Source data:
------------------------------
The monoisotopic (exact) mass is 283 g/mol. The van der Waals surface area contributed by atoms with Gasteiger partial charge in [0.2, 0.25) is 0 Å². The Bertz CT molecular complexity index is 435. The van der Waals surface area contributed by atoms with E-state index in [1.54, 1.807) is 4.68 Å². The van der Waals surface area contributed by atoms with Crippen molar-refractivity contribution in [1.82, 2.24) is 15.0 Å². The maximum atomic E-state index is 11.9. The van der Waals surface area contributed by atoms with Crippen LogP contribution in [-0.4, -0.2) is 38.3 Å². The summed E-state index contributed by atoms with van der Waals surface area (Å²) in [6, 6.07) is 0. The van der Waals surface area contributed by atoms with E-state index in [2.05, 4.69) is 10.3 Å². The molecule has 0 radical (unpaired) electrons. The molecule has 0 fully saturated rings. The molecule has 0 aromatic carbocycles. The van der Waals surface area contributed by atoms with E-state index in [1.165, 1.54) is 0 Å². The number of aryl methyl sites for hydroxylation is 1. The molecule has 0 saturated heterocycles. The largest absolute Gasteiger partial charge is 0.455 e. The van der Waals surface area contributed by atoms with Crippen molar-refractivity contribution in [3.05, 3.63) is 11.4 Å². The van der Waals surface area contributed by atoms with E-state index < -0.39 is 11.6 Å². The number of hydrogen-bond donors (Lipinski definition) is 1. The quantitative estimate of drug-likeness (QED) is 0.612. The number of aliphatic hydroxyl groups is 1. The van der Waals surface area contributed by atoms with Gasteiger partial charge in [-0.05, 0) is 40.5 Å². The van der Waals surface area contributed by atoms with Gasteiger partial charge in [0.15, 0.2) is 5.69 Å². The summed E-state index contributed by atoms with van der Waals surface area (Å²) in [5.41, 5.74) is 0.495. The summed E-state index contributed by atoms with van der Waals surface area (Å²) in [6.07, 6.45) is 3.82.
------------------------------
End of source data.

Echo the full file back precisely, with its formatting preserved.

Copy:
The monoisotopic (exact) mass is 283 g/mol. The van der Waals surface area contributed by atoms with Gasteiger partial charge in [0.2, 0.25) is 0 Å². The Bertz CT molecular complexity index is 435. The van der Waals surface area contributed by atoms with E-state index in [1.54, 1.807) is 4.68 Å². The van der Waals surface area contributed by atoms with Crippen molar-refractivity contribution in [1.82, 2.24) is 15.0 Å². The maximum atomic E-state index is 11.9. The van der Waals surface area contributed by atoms with Crippen LogP contribution in [-0.4, -0.2) is 38.3 Å². The summed E-state index contributed by atoms with van der Waals surface area (Å²) in [6, 6.07) is 0. The van der Waals surface area contributed by atoms with E-state index in [2.05, 4.69) is 10.3 Å². The molecule has 0 radical (unpaired) electrons. The molecule has 0 fully saturated rings. The molecule has 0 aromatic carbocycles. The van der Waals surface area contributed by atoms with E-state index in [1.165, 1.54) is 0 Å². The number of aryl methyl sites for hydroxylation is 1. The molecule has 0 saturated heterocycles. The largest absolute Gasteiger partial charge is 0.455 e. The van der Waals surface area contributed by atoms with Crippen molar-refractivity contribution in [3.05, 3.63) is 11.4 Å². The van der Waals surface area contributed by atoms with E-state index < -0.39 is 11.6 Å². The number of hydrogen-bond donors (Lipinski definition) is 1. The quantitative estimate of drug-likeness (QED) is 0.612. The number of aliphatic hydroxyl groups is 1. The van der Waals surface area contributed by atoms with Gasteiger partial charge in [-0.05, 0) is 40.5 Å². The van der Waals surface area contributed by atoms with Gasteiger partial charge in [0.15, 0.2) is 5.69 Å². The summed E-state index contributed by atoms with van der Waals surface area (Å²) in [5.41, 5.74) is 0.495. The summed E-state index contributed by atoms with van der Waals surface area (Å²) in [6.07, 6.45) is 3.82.